ISSN (Print) - 0012-9976 | ISSN (Online) - 2349-8846

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Literature and a New Universalism in Sultanate India

Vidyapati’s Mithila

A Political History of Literature: Vidyapati and the Fifteenth Century by Pankaj Jha, New Delhi: Oxford University Press, 2018; pp 304, Rs 1,095.

 

Vidyapati, a poet and courtier from the 15th century, is a household name in North Bihar. He is widely remembered as a literary luminary who not only composed in several languages but had an astonishing command of a wide variety of genres. A contemporary of Kashmiri saint–poet Nund Rishi (1378–1440), most of Vidyapati’s writings date back to the period between 1400 and 1440. His enduring popularity in Bihar owes more to the songs he composed in his native Maithili. These songs are an archive of the everyday life in Mithila and have become entangled with the cultural and political imaginations of Bihar as a region. If Vidyapati finds mention in Mughal chronicler Abul Fazl’s Ā’īn-e Akbarī in the 16th century, he also became a model of ins­piration for Bengali poet Rabin­dranath Tagore in the 20th century. Historian Pankaj Jha’s A Political History of Literature: Vidyapati and the Fifteenth Century is a definitive study of Vidyapati that seeks to situate his writings in the political and literary culture of North India in the 15th century. Jha not only brings us near to the genius of Vidyapati but advances historical insight into the processes that were to shape the eventual rise of Mughal political and literary culture in the 16th century.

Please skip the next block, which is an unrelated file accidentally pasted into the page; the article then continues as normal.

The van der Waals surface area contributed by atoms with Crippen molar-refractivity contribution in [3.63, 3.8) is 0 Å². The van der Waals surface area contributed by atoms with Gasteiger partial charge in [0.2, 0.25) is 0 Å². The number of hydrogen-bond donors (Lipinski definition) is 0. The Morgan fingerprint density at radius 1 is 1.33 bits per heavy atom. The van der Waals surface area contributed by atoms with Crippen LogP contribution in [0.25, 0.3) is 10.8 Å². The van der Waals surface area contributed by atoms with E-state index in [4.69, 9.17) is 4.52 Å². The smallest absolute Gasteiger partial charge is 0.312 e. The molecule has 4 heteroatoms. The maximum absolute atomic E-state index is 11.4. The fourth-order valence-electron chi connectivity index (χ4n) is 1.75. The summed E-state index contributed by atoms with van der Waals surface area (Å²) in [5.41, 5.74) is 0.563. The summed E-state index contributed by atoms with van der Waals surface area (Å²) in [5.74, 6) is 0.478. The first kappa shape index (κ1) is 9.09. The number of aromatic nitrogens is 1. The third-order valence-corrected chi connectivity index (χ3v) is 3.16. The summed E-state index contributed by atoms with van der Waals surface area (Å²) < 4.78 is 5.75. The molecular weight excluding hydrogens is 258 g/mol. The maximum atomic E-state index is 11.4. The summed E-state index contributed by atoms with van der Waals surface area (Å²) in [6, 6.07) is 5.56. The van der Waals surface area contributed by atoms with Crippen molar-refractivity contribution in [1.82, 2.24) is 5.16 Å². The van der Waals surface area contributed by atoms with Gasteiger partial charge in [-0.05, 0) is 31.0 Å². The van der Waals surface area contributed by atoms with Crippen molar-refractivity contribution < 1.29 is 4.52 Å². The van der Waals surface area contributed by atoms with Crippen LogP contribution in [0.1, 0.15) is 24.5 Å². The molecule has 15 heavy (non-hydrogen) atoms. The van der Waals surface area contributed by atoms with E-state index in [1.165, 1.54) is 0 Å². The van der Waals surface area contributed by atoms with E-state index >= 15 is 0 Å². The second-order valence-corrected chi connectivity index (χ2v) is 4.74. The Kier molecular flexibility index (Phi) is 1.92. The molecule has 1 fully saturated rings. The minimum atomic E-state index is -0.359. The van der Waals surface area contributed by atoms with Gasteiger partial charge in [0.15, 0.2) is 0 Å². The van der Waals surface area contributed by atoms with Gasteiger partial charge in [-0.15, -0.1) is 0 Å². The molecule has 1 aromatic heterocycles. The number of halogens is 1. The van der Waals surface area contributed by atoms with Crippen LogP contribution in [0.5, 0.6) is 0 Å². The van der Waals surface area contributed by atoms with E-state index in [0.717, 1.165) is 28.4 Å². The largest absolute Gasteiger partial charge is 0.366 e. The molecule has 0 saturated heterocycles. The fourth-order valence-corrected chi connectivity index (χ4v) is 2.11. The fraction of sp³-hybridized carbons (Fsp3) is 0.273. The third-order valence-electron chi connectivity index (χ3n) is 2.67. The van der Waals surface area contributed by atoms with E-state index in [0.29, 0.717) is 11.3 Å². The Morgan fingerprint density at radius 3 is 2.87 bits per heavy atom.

It is not just Vidyapati that interests Jha in this book but the flowering of literary expression in what he calls the “atypical region” (p xx) of Mithila in the 15th century. There is a growing body of work on political culture and the literary culture of medieval India. But to study the one in relation to the other, des­pite the surge in publications on ­India’s pre-modern poetic traditions, is rare. Jha’s approach to Vidyapati is unique in that he considers Vidyapati’s texts as conversations between different genres, lang­uages and regions. But even more signi­ficantly, he relates Vidyapati’s texts to their “outside”: the political life of 15th century Mithila. This turn to literature offers a wealth of material in understanding the history of political culture in the region.

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Updated On : 28th Mar, 2021

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